Friday, January 2, 2009

Journalistic Integrity is going the way of the Dodo Bird.

Last night I found myself browsing the blog-o-sphere in search of anything newsworthy to kick off 2009 with. It did not take long for me to stumble upon a blog linked to the OC Register, managed by staff writer Al Balderas who covers the Anaheim Ducks.

What I saw there drove home a point that I've been making for almost a full year now: journalistic integrity is going the way of the Dodo bird.

The article in question is entitled "Does the NHL really need the Blue Jackets?" and delivers much of what you'd expect; a writer ragging on a team who's star has yet to peak in the NHL.

Here are some excerpts from his column:

"When the Blue Jackets were in town earlier this season, I asked some of the fans at Honda Center to name a Blue Jackets player. One gentleman said Rick Nash. The rest looked as if I’d asked them to recite the lineups of one of the Soviet Union’s Red Army team."

"I attended a Blue Jackets game several years ago and, true to form, Columbus was blitzed by Patrick Roy and the Colorado Avalanche."

"If the Blue Jackets were to go away, I seriously doubt they would be missed. At least Ducks fans would have fewer players to try and recognize."
It is evident from the early going that Balderas is out to shamelessly disgrace a fan base and franchise without any factual or statistically based information.

The article brings forward no points regarding the economic situation the Blue Jackets find themselves in, nor does it provide an alternative for the Blue Jackets to call home. The article does not even delve into the history of the Blue Jackets and some of the set backs they have faced. It's only purpose is to take pot shots at all those who have ties to this Ohio based team.

These kind of posts are a reoccurring trend now in the world of online sports news that has been fueled by the insurgence of the blogging community. While blogs are supposed to raise conversation and healthy debate, this "blogger" in particular goes out of his way to draw attention to himself and his media outlet while discrediting whomever he seems fit.

Not only does this rub Blue Jackets fans the wrong way, but it also reflects poorly on the fans of Orange County, whom are undoubtedly getting an unwarranted bad wrap in this mix.

Sports writers across the the continent are losing their grip on their craft to meaningless tripe as referenced above. News papers are becoming less and less relevant, as we are now in an age where information is at the ends of our fingertips - just one mouse click away. Unfortunately, that information is not always pertinent, nor does it always tell the full story. And lets be honest, Balderas is not the only one ruffling feathers in an attempt to pass it off as information of actual importance.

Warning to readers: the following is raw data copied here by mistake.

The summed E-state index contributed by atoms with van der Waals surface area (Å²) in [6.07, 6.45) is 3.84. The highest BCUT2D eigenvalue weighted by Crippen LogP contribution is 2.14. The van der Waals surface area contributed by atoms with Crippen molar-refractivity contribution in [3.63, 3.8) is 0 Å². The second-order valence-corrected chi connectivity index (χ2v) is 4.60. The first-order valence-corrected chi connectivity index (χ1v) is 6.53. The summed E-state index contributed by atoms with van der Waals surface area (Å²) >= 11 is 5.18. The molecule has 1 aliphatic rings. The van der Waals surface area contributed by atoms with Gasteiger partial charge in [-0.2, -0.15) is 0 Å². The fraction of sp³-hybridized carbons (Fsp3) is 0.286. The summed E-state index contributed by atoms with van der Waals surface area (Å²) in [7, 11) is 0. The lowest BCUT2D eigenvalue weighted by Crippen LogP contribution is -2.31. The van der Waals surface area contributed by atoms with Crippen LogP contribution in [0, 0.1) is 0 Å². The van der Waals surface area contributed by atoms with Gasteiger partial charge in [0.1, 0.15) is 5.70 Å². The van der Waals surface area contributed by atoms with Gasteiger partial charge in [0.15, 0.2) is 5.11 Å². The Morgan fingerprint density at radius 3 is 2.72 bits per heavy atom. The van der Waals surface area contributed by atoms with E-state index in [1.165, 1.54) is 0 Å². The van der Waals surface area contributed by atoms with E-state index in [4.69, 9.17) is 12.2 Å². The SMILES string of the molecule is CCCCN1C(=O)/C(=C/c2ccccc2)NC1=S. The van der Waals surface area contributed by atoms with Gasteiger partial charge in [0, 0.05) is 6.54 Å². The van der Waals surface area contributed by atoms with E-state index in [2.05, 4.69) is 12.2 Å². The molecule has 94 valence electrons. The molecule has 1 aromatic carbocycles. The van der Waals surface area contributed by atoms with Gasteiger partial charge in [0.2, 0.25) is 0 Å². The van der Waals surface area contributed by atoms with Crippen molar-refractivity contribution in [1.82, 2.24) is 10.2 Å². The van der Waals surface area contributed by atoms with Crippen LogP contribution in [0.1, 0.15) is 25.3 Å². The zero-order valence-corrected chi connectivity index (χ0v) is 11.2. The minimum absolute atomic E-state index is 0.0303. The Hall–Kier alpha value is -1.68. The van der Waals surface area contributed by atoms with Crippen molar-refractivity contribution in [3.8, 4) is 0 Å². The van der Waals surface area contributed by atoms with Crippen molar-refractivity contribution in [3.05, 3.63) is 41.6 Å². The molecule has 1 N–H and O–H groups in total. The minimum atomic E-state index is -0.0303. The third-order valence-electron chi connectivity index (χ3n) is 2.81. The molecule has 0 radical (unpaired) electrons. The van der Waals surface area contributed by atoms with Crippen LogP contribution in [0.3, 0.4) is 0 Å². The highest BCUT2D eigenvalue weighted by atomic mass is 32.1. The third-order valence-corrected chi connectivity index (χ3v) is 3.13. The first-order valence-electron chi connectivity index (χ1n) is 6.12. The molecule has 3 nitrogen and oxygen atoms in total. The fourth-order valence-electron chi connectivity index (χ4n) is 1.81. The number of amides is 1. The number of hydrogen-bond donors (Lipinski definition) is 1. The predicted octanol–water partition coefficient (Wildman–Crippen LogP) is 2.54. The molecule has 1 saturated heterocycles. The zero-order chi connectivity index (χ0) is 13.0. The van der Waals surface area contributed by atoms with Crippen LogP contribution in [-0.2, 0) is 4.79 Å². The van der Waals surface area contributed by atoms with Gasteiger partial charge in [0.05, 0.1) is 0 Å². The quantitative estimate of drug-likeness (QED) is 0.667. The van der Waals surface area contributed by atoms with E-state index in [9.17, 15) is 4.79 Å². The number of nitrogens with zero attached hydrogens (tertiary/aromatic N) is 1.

It's only a matter of time before rants like this become commonplace, and another media outlet will have become extinct. Now litterally anyone can sit down, give their two cents and call themselves a journalist.

Scary stuff.


Michael Eason said...

It's hard to disagree with your main point here (especially since I'm one of the unqualified hacks who blogs too)

As it refers to hockey, it appears to me that unless you're living in an exceptional market, if you are a sports writer who's demonstrating a high degree of creative horsepower- you're gonna be steered into a more mainstream media platform (football, basketball...)in order to reach a broader base. The demand for great writing about hockey just isn't reaching the outlets that might supply it.

So I'll just immerse myself in the muck of the blogosphere and sort out the good from the bad on my own.

Usually Frustrated Caps Fan said...

Solid post, I for one never understand why "serious, professional" journalists persist in writing about a team, such as the Blue Jackets, in a negative vein. They are a solid franchise and a class act in a minor market. They have and continue to do very well with what they have.

What makes the post even stranger is it came from a professional journalist, who resides in the second biggest media market in the US but one that somehow couldn't hold on to an NFL team. Maybe it's all just an outgrowth of the PAC-10/BIG-10 rivalry between USC and Ohio State?